ROCHESTER, Michigan—Aside from the candidates speaking about why they are the best pick for the Presidency, they stood united on the stage, refusing to talk poorly about each other.
Their targets instead were President Barack Obama and the mainstream news media.
The debate, called “Your Money, Your Vote: The Republican Presidential Debate,” hosted by CNBC, showcased the same eight 2012 GOP Presidential candidates on 9 November 2011 that have been consistently showcased in the debates since early September.
Although CNBC anchorwoman Maria Bartiromo announced that the debate would “focus almost exclusively on the economy and how to fix the financial problems of the country,” some of the commentators raised personal questions, while some of the candidates brought up outside issues in their answers.
For example, when Minnesota Republican Congresswoman Michele Bachmann was asked how she would create jobs as quickly as possible if she became U.S. President, she included in her answer, “We have to build the fence on America’s southern border and get a grip on dealing with our immigration problem.”
Though connected to the economy, the immigration debate is layered with many other issues attached.
Nearly every issue occurring within the United States can be tied into the U.S. economy, which is the world’s largest national economy. Even some issues outside of the United States can reportedly affect the U.S. economy.
Like Italy’s financial disaster, for instance, causing uncertainty in the international stock market, where U.S. businesses and individuals often invest money.
However, former Massachusetts Governor Mitt Romney said, “Europe is able to take care of their own problems. We don’t want to step in and try and bail out their banks or bail out their governments.”
Former Governor Romney added that taxpayer money would not be used to bail out U.S. banks either if he was elected President, something President Obama and former President George W. Bush have done through the Federal Reserve System (FRS) with banks like Goldman Sachs and JPMorgan Chase.
“This bubble was predictable, because 40 years ago we had no restraints whatsoever on the monetary authorities,” Texas Republican Congressman Ron Paul said, when asked whether he would let banks fail instead of bailing them out. “If you keep bailing people out and prop it up, you just prolong the agony.”
Congressman Paul has been a consistent critic of the FRS, which is the core banking system of the United States. Along with former Speaker of the House, Mr. Newt Gingrich, Congressman Paul believes the FRS should be audited and made to explain why certain banks were bailed out.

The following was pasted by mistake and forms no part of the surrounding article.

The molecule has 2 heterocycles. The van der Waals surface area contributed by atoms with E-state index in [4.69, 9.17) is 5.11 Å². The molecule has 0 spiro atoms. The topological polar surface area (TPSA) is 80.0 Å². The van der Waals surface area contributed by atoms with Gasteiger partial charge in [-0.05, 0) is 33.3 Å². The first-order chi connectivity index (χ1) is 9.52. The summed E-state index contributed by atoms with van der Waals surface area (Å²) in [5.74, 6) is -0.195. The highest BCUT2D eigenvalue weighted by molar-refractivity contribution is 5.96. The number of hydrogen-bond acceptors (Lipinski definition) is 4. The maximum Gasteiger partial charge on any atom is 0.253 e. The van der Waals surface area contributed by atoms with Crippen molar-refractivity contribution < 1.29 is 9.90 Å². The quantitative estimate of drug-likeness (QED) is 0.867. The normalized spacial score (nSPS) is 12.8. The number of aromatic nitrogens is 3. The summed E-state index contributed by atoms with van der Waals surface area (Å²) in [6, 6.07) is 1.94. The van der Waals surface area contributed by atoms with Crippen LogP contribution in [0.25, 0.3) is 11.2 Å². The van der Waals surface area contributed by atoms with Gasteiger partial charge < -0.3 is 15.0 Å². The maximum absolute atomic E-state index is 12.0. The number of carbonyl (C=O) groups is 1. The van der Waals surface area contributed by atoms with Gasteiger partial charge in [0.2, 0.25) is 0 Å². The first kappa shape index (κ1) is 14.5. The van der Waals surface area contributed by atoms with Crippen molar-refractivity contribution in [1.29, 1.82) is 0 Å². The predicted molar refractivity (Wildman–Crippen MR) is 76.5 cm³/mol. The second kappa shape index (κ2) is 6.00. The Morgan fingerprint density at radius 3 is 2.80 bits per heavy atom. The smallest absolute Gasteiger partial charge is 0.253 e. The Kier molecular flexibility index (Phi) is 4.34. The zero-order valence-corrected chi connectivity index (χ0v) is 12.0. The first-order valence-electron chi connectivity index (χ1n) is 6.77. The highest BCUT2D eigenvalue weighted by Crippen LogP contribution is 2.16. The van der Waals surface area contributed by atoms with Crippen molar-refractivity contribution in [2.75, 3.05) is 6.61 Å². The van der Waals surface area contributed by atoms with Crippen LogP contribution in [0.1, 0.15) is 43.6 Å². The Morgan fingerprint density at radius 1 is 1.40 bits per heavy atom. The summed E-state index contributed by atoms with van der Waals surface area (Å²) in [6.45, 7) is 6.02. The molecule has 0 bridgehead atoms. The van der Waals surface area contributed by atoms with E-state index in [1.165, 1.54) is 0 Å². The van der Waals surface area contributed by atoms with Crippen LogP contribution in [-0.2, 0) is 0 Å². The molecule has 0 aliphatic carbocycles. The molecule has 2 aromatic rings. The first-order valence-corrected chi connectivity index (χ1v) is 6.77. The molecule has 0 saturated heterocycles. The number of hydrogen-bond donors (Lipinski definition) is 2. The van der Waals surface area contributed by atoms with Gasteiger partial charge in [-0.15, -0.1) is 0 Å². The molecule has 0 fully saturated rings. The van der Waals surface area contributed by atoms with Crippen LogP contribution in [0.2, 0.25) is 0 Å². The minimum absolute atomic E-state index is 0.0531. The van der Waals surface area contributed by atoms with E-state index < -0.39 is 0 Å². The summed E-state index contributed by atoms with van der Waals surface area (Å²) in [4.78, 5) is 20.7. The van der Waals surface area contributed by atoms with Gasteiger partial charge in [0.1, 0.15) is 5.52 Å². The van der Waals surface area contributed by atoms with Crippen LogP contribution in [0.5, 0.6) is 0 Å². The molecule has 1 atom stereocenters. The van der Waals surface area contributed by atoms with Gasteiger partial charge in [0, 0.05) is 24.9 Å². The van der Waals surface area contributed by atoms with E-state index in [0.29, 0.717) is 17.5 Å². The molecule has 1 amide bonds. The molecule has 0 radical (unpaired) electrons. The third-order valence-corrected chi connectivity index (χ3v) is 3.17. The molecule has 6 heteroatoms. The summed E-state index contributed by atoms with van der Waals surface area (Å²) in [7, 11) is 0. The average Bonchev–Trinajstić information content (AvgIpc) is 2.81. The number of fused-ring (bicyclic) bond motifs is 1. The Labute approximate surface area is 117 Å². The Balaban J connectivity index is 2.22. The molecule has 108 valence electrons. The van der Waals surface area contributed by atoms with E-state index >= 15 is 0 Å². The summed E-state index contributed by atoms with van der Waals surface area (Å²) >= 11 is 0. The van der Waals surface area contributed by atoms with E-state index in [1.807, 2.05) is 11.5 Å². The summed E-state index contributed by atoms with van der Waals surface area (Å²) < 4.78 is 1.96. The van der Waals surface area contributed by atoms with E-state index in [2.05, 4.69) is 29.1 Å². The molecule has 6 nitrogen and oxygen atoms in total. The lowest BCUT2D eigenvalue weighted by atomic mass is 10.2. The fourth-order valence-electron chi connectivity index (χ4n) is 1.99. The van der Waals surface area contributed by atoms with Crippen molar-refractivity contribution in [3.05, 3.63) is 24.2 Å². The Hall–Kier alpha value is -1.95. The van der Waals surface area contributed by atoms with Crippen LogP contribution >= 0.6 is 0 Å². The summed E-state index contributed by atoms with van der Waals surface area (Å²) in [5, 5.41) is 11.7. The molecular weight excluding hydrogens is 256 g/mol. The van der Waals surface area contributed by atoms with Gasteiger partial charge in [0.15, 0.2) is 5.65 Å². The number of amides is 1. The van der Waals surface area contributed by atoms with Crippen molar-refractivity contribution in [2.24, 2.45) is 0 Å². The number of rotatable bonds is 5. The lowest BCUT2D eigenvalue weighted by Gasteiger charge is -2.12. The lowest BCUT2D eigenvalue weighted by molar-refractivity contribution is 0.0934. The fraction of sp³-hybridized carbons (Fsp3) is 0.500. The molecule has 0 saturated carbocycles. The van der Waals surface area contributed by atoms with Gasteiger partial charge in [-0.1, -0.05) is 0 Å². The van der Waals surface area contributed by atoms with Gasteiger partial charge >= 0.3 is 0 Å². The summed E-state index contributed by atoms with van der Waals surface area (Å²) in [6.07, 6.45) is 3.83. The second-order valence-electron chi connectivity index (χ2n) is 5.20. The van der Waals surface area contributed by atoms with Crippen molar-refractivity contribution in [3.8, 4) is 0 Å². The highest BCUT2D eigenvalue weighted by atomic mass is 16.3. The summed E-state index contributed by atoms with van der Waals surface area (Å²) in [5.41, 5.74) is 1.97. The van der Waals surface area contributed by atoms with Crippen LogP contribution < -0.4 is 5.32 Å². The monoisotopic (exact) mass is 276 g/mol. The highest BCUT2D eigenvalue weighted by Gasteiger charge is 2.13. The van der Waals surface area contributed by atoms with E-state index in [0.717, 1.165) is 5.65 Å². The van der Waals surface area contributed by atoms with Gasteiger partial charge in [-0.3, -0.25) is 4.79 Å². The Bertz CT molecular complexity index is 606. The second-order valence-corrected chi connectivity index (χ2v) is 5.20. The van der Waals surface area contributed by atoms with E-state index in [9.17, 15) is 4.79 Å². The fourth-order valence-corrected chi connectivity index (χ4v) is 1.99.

Their views on the FRS are similar to what Occupy Wall Street protesters throughout the United States have called for since the Occupy protests began in New York City and San Francisco in September 2011. The Occupy protests have expanded to include cities worldwide, whose people are speaking out against social and economic equality.
However, Mr. Gingrich said that the neither protesters nor the news media accurately discuss the economy.
“This is the richest country in the history of the world because corporations succeed in creating both profits and jobs,” he said.
In order to create those jobs, former Pennsylvania Senator Rick Santorum said that U.S. businesses need to be competitive, something the U.S. government has made impossible.
“I was always for having the government out of the health care business and for a bottom-up, consumer-driven health care,” he said, mentioning his work as a lawmaker since the early 1990’s, adding that the national health care system, commonly called “Obamacare” needs to be repealed.
Texas Governor Rick Perry agreed that the next U.S. President would need to “trust the capital markets and private sector to make the decisions” and “let the consumers pick winners and losers.”
Former Utah Governor Jon Huntsman said that the United States is an unnaturally divided nation, quickly spending money, lacking ability to compete, and refusing to address the issue of unemployment.
Ms. Bartiromo addressed Mr. Herman Cain, a Georgia businessman, saying that though the American people want jobs, they also want leadership. Then, she mentioned Mr. Cain had been accused of sexual misconduct with four different women.
She was booed by the crowd.
“The American people deserve better than someone being tried in the court of public opinion based on unfounded accusations,” Mr. Cain said. “The voters have voted with their dollars and they are saying they don't care about the character assassination. They care about leadership and getting this economy growing and all of the other problems we face.”
California’s 34th Senate District Democrat Senator Lou Correa, who has somewhat been following the debates, told the Viễn Đông that the media is guaranteed certain freedoms, giving them the right to reveal what it finds out about Mr. Cain’s personal life.
“In politics there is no foul ball,” Senator Correa said. “It’s a contact sport.”